The IDHUS Manifesto

These are the values and principles that we hold at the IDHUS Institute and that set the framework for our work. They are the reason why we believe that what we are doing is worth doing.

  • All human beings have the right to equal opportunities to improve their quality of life through the responsible use of the planet’s resources. There are no citizens of first, second, or fifth class, and advancements in all areas of human knowledge should be accessible to those in need.
  • The future belongs jointly to all of us who are currently living in present times. The path society will take is not predetermined, and there are multiple possibilities for social and human development in the coming decades. We can create a more balanced and sustainable society for all, or we can risk complete destruction before we find a way to colonize other parts of the solar system, as our current way of life depletes the planet’s resources sustaining it.
  • To enable a more equitable experience for all human beings, there must be a fair distribution of all the planet’s resources and improved access for those in need. It is imperative to use technology, in all its facets and potentials, to provide a better quality of life for those still living under conditions that are less than dignified and acceptable for their well-being and prosperity.
  • It is crucial to acknowledge that the global population is projected to decrease significantly over the next few decades. For most of society, the current living conditions do not promote or facilitate bringing more human beings into the world. This trend is unlikely to change, as the dynamics we have created are pushing society in the direction of less children, later in life. Adapting to the idea that, in a few decades, more people will die than be born, and that there will gradually be fewer humans on the planet, is essential for initiating adjustments to the way our growth, work and economic models are structured.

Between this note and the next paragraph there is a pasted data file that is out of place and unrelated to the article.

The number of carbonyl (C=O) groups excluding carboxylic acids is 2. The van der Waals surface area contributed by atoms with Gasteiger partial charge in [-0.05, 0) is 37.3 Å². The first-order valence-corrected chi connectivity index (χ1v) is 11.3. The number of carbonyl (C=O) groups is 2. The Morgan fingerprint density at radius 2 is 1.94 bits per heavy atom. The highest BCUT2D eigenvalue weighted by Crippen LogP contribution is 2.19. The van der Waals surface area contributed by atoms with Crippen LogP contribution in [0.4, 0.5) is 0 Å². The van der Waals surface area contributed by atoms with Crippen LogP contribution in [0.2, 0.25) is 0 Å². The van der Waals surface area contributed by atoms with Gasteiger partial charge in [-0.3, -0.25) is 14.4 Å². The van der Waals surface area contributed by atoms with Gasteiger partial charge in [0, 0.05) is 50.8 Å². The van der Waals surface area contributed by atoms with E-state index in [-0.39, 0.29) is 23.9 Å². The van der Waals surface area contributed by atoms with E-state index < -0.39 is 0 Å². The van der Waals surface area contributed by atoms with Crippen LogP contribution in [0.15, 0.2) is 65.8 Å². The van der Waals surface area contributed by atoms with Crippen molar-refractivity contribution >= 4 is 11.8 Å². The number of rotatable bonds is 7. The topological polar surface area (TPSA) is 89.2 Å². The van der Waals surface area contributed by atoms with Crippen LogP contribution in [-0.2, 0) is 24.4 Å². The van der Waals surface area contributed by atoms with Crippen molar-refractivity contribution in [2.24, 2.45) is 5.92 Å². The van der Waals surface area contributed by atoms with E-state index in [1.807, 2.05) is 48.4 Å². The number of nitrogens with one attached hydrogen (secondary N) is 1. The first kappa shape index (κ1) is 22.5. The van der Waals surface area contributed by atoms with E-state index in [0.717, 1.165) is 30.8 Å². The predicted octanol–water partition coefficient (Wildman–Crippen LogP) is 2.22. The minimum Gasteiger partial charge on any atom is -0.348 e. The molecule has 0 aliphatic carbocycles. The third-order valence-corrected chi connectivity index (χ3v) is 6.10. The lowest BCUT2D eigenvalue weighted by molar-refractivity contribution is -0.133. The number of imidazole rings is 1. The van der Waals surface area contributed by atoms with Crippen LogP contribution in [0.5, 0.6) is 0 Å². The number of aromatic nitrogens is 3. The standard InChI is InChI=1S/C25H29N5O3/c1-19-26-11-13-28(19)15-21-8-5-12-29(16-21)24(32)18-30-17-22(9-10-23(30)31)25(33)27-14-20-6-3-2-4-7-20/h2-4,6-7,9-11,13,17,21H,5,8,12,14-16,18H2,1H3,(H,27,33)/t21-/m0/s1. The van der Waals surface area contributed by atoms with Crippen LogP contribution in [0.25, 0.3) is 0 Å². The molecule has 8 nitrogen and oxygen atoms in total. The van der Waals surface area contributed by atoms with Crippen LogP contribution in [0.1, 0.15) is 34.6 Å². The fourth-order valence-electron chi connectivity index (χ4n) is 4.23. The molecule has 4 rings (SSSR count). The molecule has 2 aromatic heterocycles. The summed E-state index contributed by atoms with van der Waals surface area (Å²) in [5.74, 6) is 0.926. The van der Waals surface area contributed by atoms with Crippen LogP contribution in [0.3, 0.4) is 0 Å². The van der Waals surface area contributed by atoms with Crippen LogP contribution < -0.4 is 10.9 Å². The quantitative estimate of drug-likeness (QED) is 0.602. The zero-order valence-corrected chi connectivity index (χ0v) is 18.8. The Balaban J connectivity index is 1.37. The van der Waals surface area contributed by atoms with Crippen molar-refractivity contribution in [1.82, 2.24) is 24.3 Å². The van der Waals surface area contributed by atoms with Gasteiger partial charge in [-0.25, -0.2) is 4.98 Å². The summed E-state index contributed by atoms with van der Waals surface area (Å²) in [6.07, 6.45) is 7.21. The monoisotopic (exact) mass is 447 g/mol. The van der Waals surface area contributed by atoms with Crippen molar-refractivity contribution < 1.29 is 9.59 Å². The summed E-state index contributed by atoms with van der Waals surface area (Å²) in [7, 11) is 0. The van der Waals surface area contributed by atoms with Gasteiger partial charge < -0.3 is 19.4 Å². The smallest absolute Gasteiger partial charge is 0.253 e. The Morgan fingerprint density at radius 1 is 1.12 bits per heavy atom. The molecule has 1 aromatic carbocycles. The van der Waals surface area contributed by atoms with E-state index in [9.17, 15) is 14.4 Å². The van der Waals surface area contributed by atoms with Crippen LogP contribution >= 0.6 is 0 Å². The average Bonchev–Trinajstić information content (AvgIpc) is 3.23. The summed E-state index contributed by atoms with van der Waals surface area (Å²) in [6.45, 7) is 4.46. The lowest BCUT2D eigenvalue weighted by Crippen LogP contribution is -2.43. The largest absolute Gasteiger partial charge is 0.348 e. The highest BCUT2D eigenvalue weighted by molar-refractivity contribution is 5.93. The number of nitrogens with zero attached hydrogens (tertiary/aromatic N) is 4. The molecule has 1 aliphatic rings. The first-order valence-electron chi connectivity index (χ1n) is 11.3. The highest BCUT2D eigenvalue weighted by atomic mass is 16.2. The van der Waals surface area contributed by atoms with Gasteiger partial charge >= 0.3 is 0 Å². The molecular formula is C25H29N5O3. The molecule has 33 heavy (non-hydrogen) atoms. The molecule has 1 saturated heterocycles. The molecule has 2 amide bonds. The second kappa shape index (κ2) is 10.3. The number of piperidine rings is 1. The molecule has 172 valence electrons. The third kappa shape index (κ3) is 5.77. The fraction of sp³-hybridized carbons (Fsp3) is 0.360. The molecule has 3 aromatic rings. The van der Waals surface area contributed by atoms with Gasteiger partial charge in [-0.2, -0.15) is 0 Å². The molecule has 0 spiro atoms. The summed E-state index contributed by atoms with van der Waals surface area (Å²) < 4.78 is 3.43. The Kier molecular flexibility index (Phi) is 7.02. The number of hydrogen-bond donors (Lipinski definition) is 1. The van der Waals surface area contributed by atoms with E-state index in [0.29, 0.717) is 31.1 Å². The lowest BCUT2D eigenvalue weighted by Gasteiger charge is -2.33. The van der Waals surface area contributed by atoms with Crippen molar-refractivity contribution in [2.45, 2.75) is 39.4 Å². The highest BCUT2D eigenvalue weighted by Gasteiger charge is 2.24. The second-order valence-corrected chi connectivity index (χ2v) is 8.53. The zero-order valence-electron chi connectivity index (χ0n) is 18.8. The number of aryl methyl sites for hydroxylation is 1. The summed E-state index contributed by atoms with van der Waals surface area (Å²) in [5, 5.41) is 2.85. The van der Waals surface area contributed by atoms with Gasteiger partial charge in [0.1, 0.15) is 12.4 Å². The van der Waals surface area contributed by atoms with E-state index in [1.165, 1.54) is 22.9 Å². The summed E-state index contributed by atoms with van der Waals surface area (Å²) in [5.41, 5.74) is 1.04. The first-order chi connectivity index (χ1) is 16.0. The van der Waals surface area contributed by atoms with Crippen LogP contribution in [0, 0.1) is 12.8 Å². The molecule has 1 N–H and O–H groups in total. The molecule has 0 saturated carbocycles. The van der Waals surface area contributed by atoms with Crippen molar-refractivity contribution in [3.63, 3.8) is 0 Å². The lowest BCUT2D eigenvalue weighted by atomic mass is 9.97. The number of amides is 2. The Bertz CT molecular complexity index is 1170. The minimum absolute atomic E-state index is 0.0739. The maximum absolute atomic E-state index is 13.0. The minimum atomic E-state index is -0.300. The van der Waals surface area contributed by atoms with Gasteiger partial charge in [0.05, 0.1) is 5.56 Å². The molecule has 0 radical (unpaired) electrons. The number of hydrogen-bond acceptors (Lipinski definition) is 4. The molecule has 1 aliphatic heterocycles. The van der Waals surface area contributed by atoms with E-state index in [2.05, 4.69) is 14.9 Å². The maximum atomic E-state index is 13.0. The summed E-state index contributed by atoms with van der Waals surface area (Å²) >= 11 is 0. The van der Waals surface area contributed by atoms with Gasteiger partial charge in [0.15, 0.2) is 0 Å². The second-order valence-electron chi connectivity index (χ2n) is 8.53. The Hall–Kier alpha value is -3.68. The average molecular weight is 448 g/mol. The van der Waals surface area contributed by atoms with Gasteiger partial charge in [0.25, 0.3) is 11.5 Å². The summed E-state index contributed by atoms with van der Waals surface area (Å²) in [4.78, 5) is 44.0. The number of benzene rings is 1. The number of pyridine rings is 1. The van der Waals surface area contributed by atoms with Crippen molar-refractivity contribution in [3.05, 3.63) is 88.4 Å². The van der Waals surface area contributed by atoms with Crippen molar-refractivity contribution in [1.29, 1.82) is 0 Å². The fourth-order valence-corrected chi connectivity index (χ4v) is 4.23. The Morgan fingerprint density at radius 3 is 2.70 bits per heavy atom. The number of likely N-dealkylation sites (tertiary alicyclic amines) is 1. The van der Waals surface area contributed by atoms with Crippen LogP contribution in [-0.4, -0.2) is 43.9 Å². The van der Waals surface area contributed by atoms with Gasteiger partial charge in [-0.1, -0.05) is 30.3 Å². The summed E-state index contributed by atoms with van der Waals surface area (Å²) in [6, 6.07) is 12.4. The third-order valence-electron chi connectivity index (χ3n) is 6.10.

• It is imperative to find a formula through which countries, regions, and areas suffering from depopulation and a lack of people can accept newcomers from places where overpopulation, lack of opportunities, and poverty hinder the fulfillment of the first point of this manifesto.
  • The greatest fear that a society harbors is the fear of disappearing or diluting its principles, roots, and way of life due to the massive influx of others who bring different principles, lifestyles, customs, and perceptions of reality. Fear can be countered through information, tolerance, acceptance, and the proper distribution of resources to ensure that everyone feels secure about their future.
  • Current global institutions are based on societal management models that are no longer prevalent in today’s world, yet the processes of updating and adapting these institutions to the real situation of today’s society have not been initiated. Without a comprehensive update of the political and economic structures governing humanity, none of the preceding points in this manifesto can be fully achieved.
  • Human psychology adapts very slowly to change, but change is occurring at an increasingly rapid pace. Millions of people are left behind on the way to a better life because they are unable to comprehend, absorb, and integrate all the developments happening around them. We risk destabilizing a significant portion of the population if we cannot help each other manage the rapid pace of updates, changes to the status quo, innovations, and shifts in economic, geopolitical, social, environmental, and technological realms.
  • There is an almost complete disconnect between the feelings, opinions, and desires of ordinary people and the vision held by most political, economic, and social leaders within our structures of national and international power and governance. Different “realities” have been created based on one’s social scale and level of power, and those making decisions affecting people who, in most cases, do not share their way of acting. There is no easy solution to this problem; however, it is necessary to align the majority’s vision with the vision of those who lead or claim to lead that majority.
  • The information shared worldwide is so biased, manipulated, compartmentalized, and distorted in relation to what happens on the ground that people who might attempt to understand what is happening anywhere else on the planet besides their own neighborhood find it almost impossible to form a real and reasonably accurate image of the reality in those other places. Distortion leads to ignorance, which leads to assumption, resulting in the erroneous formation of conclusions, the promulgation of incorrect proposals, ideas, potential solutions, or responses to “that,” and further exacerbating misunderstandings among communities, peoples, cultures, or societies.